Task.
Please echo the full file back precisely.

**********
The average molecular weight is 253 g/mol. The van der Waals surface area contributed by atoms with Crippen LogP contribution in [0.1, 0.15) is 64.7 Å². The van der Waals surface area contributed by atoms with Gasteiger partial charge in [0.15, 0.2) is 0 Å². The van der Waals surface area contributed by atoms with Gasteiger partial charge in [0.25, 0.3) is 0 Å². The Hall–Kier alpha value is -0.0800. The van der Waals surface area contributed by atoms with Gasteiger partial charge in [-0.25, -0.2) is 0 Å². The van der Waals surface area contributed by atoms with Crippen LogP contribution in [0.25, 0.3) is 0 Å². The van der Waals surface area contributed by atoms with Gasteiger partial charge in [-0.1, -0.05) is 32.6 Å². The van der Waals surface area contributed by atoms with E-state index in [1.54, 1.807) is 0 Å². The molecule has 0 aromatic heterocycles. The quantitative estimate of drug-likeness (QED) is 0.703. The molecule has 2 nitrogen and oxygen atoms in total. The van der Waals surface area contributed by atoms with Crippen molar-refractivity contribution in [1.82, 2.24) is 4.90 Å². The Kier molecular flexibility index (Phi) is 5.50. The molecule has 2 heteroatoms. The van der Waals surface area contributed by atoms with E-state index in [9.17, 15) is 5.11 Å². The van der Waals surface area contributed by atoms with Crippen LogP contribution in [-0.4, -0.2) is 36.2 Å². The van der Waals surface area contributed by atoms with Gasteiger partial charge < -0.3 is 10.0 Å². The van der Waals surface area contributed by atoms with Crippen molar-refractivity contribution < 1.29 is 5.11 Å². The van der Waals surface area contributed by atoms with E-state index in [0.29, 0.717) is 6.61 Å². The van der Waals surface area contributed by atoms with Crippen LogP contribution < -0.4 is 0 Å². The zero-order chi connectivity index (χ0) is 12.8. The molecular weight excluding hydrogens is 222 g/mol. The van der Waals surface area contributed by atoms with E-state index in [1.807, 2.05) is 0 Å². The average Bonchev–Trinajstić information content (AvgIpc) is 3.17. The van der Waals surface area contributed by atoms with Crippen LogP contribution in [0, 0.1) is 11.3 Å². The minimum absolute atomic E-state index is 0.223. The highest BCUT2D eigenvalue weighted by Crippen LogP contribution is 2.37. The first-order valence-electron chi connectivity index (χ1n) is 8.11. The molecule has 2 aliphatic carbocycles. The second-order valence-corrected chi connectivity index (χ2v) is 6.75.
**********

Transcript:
The average molecular weight is 253 g/mol. The van der Waals surface area contributed by atoms with Crippen LogP contribution in [0.1, 0.15) is 64.7 Å². The van der Waals surface area contributed by atoms with Gasteiger partial charge in [0.15, 0.2) is 0 Å². The van der Waals surface area contributed by atoms with Gasteiger partial charge in [0.25, 0.3) is 0 Å². The Hall–Kier alpha value is -0.0800. The van der Waals surface area contributed by atoms with Gasteiger partial charge in [-0.25, -0.2) is 0 Å². The van der Waals surface area contributed by atoms with Crippen LogP contribution in [0.25, 0.3) is 0 Å². The van der Waals surface area contributed by atoms with Gasteiger partial charge in [-0.1, -0.05) is 32.6 Å². The van der Waals surface area contributed by atoms with E-state index in [1.54, 1.807) is 0 Å². The molecule has 0 aromatic heterocycles. The quantitative estimate of drug-likeness (QED) is 0.703. The molecule has 2 nitrogen and oxygen atoms in total. The van der Waals surface area contributed by atoms with Crippen molar-refractivity contribution in [1.82, 2.24) is 4.90 Å². The Kier molecular flexibility index (Phi) is 5.50. The molecule has 2 heteroatoms. The van der Waals surface area contributed by atoms with E-state index in [9.17, 15) is 5.11 Å². The van der Waals surface area contributed by atoms with Crippen LogP contribution in [-0.4, -0.2) is 36.2 Å². The van der Waals surface area contributed by atoms with Gasteiger partial charge < -0.3 is 10.0 Å². The van der Waals surface area contributed by atoms with Crippen molar-refractivity contribution < 1.29 is 5.11 Å². The van der Waals surface area contributed by atoms with E-state index in [0.29, 0.717) is 6.61 Å². The van der Waals surface area contributed by atoms with Crippen LogP contribution < -0.4 is 0 Å². The zero-order chi connectivity index (χ0) is 12.8. The molecular weight excluding hydrogens is 222 g/mol. The van der Waals surface area contributed by atoms with E-state index in [1.807, 2.05) is 0 Å². The average Bonchev–Trinajstić information content (AvgIpc) is 3.17. The van der Waals surface area contributed by atoms with Crippen LogP contribution in [0, 0.1) is 11.3 Å². The minimum absolute atomic E-state index is 0.223. The highest BCUT2D eigenvalue weighted by Crippen LogP contribution is 2.37. The first-order valence-electron chi connectivity index (χ1n) is 8.11. The molecule has 2 aliphatic carbocycles. The second-order valence-corrected chi connectivity index (χ2v) is 6.75.